Rumor has it that legendary saloonkeeper Bernard "Toots" Shor - whose establishment in New York was a nocturnal haven for athletes, politicians and entertainment celebrities alike - once was engaged in a barstool conversation with Dr. Alexander Fleming, the discoverer of penicillin. Toots was reportedly in mid-sentence when he stood up and said, "Excuse me, Doc, someone really important just came in," and subsequently greeted New York Giants' star outfielder Mel Ott.The lesson here is that, while Fleming's discovery saved countless millions of lives, Toots was savvy enough to know that it was stars like Ott who kept his place going.

Now, while no CPA that I'm aware of was ever besieged by autograph seekers to the extent that Ott was, the call to recruit and keep good talent among the profession seems to be a New Year's Resolution heard at least as often as a last-place team's fans promising to "Wait until next year."

Each year at this time, it seems that as the frenetic pace of filing season begins to encroach, practitioners suddenly become aware of their staffs or, more likely, staffing needs.

Five years ago, when I assumed the helm at Accounting Today, I was besieged by statistics regarding a drastic reduction in the number of students at the nation's universities pursuing accounting as a major, as well as a lack of professionals with from three to five years of experience. As it turned out, the accounting profession faced a labor crunch - and, depending upon whom you ask, still does today - similar to the ones faced by the retail and service industries. A combination of the financial promise of the tech boom and the far-better-marketed and promoted MBA credential diluted the allure of the CPA designation.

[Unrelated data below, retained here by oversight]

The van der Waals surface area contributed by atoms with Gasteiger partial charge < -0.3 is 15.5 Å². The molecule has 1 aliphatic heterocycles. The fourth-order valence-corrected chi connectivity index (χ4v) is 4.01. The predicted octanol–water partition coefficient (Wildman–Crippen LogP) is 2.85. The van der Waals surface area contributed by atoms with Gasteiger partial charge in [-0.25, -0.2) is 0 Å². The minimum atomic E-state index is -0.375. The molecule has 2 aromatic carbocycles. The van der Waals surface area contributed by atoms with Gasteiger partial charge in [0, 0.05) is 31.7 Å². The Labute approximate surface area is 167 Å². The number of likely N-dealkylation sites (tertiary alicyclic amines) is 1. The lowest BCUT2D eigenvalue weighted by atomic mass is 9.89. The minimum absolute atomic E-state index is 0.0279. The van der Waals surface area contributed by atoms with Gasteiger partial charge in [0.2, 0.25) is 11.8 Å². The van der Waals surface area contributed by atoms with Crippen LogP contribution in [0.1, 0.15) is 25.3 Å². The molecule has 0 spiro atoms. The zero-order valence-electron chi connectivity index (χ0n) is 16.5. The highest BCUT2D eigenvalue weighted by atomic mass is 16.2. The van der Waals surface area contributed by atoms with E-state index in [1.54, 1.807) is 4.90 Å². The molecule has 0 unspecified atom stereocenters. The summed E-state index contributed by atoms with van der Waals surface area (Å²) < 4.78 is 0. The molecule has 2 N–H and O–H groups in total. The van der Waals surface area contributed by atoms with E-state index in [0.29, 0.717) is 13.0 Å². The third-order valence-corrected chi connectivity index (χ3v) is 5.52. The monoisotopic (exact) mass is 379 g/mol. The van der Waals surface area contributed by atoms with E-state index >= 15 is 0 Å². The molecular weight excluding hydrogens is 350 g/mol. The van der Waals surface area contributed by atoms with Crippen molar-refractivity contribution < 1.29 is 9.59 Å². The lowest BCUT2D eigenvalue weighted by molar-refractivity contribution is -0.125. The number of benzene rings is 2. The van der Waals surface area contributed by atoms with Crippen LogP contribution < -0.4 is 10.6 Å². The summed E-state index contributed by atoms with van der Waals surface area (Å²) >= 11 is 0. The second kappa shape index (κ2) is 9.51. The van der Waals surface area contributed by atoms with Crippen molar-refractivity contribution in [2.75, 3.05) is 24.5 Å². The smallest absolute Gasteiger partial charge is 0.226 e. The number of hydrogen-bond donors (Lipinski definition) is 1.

The profession in general and the leadership in particular deserve at least part of the blame for that plunge, for focusing on expensive and often inexplicable projects that ultimately wound up on the cutting room floor, instead of concentrating on the core CPA credential.

At the American Institute of CPAs Fall Meeting of Council in November, 2005-2006 chair Leslie Murphy said that curbing the shortage of CPAs would be one of the front-burner challenges, and unveiled a new initiative: the Young CPA Network, a strategy directed exclusively at young professionals. Murphy spoke of placing an emphasis on diversity and that oft-heard human resources mantra, "work/life balance." She told attendees at the fall confab, "One size doesn't fit all. One size fits one."

Successful CPA firms, like any successful business, are the ones that not only adapt better to change, but strive to create a workplace that can both utilize and develop the talents of a diverse workforce. I'm not breaking new ground here when I state that the accounting talent pool of today doesn't remotely resemble the ones at Price Waterhouse or Arthur Young circa 1970.

And remember, "diversity" can encompass age as well.

Recently, AARP compiled a list of the 50 top places to work for those over age 50, and no accounting firms made the cut. And that's a shame, considering the value that older professionals can bring to younger members of the CPA workforce in terms of mentoring and guidance.

Toots Shor's street smarts about who was important kept his place in business for 50 years. I can't think of too many firms that would snub their nose at similar longevity. It's just a matter of developing your present and future Mel Otts.

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